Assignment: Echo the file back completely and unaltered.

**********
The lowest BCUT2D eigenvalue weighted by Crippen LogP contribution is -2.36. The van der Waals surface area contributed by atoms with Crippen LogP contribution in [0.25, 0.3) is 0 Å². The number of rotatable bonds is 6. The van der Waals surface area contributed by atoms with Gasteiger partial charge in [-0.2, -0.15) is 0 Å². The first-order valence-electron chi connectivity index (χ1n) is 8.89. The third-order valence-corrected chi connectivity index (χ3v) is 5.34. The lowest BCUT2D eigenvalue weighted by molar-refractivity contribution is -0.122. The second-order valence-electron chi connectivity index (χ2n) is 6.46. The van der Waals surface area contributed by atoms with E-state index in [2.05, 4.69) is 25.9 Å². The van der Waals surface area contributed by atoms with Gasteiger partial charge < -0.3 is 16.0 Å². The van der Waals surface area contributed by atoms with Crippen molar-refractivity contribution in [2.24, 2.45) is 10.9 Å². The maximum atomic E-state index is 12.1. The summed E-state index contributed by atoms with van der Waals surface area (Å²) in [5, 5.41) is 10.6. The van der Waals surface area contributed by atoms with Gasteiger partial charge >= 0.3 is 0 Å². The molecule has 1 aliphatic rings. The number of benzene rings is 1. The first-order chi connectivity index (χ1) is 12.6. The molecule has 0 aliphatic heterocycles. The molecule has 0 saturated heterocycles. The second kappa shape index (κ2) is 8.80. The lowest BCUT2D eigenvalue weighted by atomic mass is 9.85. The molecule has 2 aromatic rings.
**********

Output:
The lowest BCUT2D eigenvalue weighted by Crippen LogP contribution is -2.36. The van der Waals surface area contributed by atoms with Crippen LogP contribution in [0.25, 0.3) is 0 Å². The number of rotatable bonds is 6. The van der Waals surface area contributed by atoms with Gasteiger partial charge in [-0.2, -0.15) is 0 Å². The first-order valence-electron chi connectivity index (χ1n) is 8.89. The third-order valence-corrected chi connectivity index (χ3v) is 5.34. The lowest BCUT2D eigenvalue weighted by molar-refractivity contribution is -0.122. The second-order valence-electron chi connectivity index (χ2n) is 6.46. The van der Waals surface area contributed by atoms with E-state index in [2.05, 4.69) is 25.9 Å². The van der Waals surface area contributed by atoms with Gasteiger partial charge < -0.3 is 16.0 Å². The van der Waals surface area contributed by atoms with Crippen molar-refractivity contribution in [2.24, 2.45) is 10.9 Å². The maximum atomic E-state index is 12.1. The summed E-state index contributed by atoms with van der Waals surface area (Å²) in [5, 5.41) is 10.6. The van der Waals surface area contributed by atoms with Gasteiger partial charge >= 0.3 is 0 Å². The molecule has 1 aliphatic rings. The number of benzene rings is 1. The first-order chi connectivity index (χ1) is 12.6. The molecule has 0 aliphatic heterocycles. The molecule has 0 saturated heterocycles. The second kappa shape index (κ2) is 8.80. The lowest BCUT2D eigenvalue weighted by atomic mass is 9.85. The molecule has 2 aromatic rings.